Pyrolysis is the thermal decomposition of biomass in the absence of oxygen, with temperatures ranging from 350 to 550°C, reaching up to 700°C. Pyrolysis decomposes organic matter into a mixture of solids, liquids, and gases. The difference between gasification and pyrolysis is that gasification produces combustible fuel gas, while pyrolysis produces liquid fuel called bio-oil (biofuel) that can replace fossil fuels for heating or electricity generation. The produced bio-oil can be stored directly and transported easily. Currently, liquid production from the pyrolysis process is gaining more attention due to its energy efficiency, high fuel yield of up to 75% by weight, cost optimization, and environmental friendliness.


  • Liquefaction

Liquefaction is the conversion of biomass into stable liquid hydrocarbons using low-temperature and high-pressure hydro conditions. Liquefaction and biomass pyrolysis are two techniques for producing liquid products such as bio-oil or crude bio-oil. There are two liquefaction methods:

- Thermochemical liquefaction involves producing bio-oil at low temperatures and high pressures with the presence of hydrogen (with or without a catalyst).

- Hydrothermal liquefaction (hydro-pyrolysis) uses water at moderate temperatures ranging from 250 - 374°C and operating pressures from 40 - 220 bar to convert biomass into bio-oil. This method is often applied to high-moisture biomass to minimize costs for drying or water separation. Various feedstocks, such as woody biomass, waste, and algae biomass, are suitable for producing bio-oil through hydrothermal liquefaction.


3.2 Biochemical Conversion

Biochemical conversion involves the use of specialized enzymes/microorganisms to convert biomass into useful energy.

  • Anaerobic Digestion

Anaerobic digestion directly converts organic matter into biogas. This is primarily a mixture of methane (CH4) and carbon dioxide (CO2) with a small amount of hydrogen sulfide (H2S). Biogas contains energy content ranging from 20 - 40%, with lower heat values compared to biomass. Anaerobic digestion can handle wet biomass with a moisture content of up to 90%. It is widely used in livestock waste treatment, where high organic matter content is present. The biogas produced is used for cooking, electricity generation, and heating and has become an effective solution in many agricultural countries worldwide. Biogas can also be used directly for engines and gas turbines. However, to upgrade its quality closer to natural gas, CO2 needs to be removed.


  • Fermentation

Fermentation is widely used to produce bioethanol from high-sugar crops such as sugarcane, sugar beets, or starchy crops like corn, wheat, and barley, using yeast or bacteria. The cellulose, hemicellulose, and starch components in biomass are converted by enzymes into sugars, which are then fermented into ethanol. It is estimated that every ton of dry corn can produce about 450 liters of ethanol. By-products from the fermentation process are used as animal feed. In the case of converting sugarcane, bagasse can be used as fuel for boilers or subsequent gasification processes. Fermentation of biomass such as wood and grasses is more complex due to longer polysaccharide chain molecules and may require acid or enzyme hydrolysis before fermentation. However, this hydrolysis technique is still in the experimental stage. The most common hydrolysis methods use acid/alkali and enzymes. Acid treatment is cheap and fast but may convert sugars into unwanted forms. In contrast, enzymatic treatment is efficient and does not produce unwanted by-products, but enzymes are expensive and slower. Crude alcohol (10 - 15% ethanol) produced needs to undergo distillation to concentrate. The remaining solid residue can still be processed into valuable products using liquefaction, gasification, or pyrolysis methods with microwave assistance.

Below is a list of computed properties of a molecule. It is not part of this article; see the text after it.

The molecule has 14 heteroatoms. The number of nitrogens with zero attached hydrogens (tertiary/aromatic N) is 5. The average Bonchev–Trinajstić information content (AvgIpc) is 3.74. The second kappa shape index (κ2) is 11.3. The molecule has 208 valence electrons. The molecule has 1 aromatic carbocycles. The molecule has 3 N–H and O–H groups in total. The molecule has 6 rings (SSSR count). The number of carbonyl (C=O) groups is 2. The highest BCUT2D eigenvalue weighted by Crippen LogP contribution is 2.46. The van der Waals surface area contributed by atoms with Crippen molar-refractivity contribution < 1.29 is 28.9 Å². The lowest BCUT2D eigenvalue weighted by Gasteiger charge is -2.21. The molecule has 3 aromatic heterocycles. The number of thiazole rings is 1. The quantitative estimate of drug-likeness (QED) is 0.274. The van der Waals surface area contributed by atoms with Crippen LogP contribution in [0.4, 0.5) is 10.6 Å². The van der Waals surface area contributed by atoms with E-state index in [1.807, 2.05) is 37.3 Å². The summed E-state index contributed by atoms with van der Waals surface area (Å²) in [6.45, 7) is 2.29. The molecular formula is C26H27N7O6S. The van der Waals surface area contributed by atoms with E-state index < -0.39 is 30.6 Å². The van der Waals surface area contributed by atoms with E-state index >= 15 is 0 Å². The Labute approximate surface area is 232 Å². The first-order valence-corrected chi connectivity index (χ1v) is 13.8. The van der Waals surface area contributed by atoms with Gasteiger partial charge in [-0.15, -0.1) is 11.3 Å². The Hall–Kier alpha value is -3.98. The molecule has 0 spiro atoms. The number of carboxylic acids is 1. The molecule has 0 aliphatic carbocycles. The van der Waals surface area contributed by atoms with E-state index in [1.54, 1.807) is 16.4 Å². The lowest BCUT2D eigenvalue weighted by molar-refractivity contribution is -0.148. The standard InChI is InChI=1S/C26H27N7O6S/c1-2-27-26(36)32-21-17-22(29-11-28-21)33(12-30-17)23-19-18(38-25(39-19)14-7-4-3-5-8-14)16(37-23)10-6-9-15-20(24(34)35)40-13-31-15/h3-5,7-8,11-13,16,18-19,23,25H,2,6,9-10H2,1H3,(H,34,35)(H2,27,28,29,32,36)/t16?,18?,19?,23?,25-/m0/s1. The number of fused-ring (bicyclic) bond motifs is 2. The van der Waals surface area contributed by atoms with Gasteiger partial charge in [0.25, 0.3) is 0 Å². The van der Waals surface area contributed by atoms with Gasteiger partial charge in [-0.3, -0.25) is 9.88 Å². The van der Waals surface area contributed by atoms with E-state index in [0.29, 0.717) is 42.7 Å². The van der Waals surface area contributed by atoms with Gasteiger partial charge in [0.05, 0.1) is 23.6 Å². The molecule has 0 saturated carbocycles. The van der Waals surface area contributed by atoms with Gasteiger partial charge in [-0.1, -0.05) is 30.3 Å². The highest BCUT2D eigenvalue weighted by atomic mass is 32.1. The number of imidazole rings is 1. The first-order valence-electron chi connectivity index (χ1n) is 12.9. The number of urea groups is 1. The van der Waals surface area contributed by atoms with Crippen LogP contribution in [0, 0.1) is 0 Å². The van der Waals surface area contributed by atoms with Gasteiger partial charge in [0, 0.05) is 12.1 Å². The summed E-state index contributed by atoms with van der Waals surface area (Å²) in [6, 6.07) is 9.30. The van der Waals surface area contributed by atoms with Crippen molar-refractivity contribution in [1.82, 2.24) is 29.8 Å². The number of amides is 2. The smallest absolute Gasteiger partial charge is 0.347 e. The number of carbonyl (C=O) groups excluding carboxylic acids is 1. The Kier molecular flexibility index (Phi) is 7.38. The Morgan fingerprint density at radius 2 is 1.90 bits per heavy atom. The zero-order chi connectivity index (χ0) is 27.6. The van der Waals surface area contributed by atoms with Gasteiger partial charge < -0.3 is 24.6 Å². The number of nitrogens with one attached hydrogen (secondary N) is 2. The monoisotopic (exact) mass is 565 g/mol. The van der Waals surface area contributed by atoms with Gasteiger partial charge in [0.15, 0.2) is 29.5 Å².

• Transesterification

Using potential biomass, such as those containing a lot of cellulose, to produce biofuels is more complex because the properties and efficiency of extracted oil need to be adjusted to match the hydrocarbon-based fuel properties. Biofuels derived from biomass such as lignocellulosic materials often face issues of high viscosity, low stability, and unsaturation. These issues can be addressed through various pre-treatment methods, with esterification being the most feasible method. Transesterification is the exchange reaction between alcohol and ester, where fats and oils are converted to form esters and glycerol, with the presence of a catalyst. The physical properties of fatty acid methyl esters (FAME) produced thereafter will be equivalent to commercial petroleum diesel fuels, and the by-product glycerol also holds commercial value.



There are various biomass conversion technologies, and the choice of technology depends on the feedstock and desired end products. Further research has shown that while all technically feasible processes can produce suitable fuels, gasification is the only commercially viable process. This finding is based on considering the overall conversion efficiency of gas production through the gasification process and has been demonstrated using gasification products for biomass fuel development. Pyrolysis is a rapidly developing technology with great potential, but it is more suitable for producing feedstocks for diesel engines and gas turbines. Anaerobic digestion also has its position as a conversion process to provide gas fuel and is a treatment method for high-moisture industrial organic waste, such as wet biomass waste or sludge...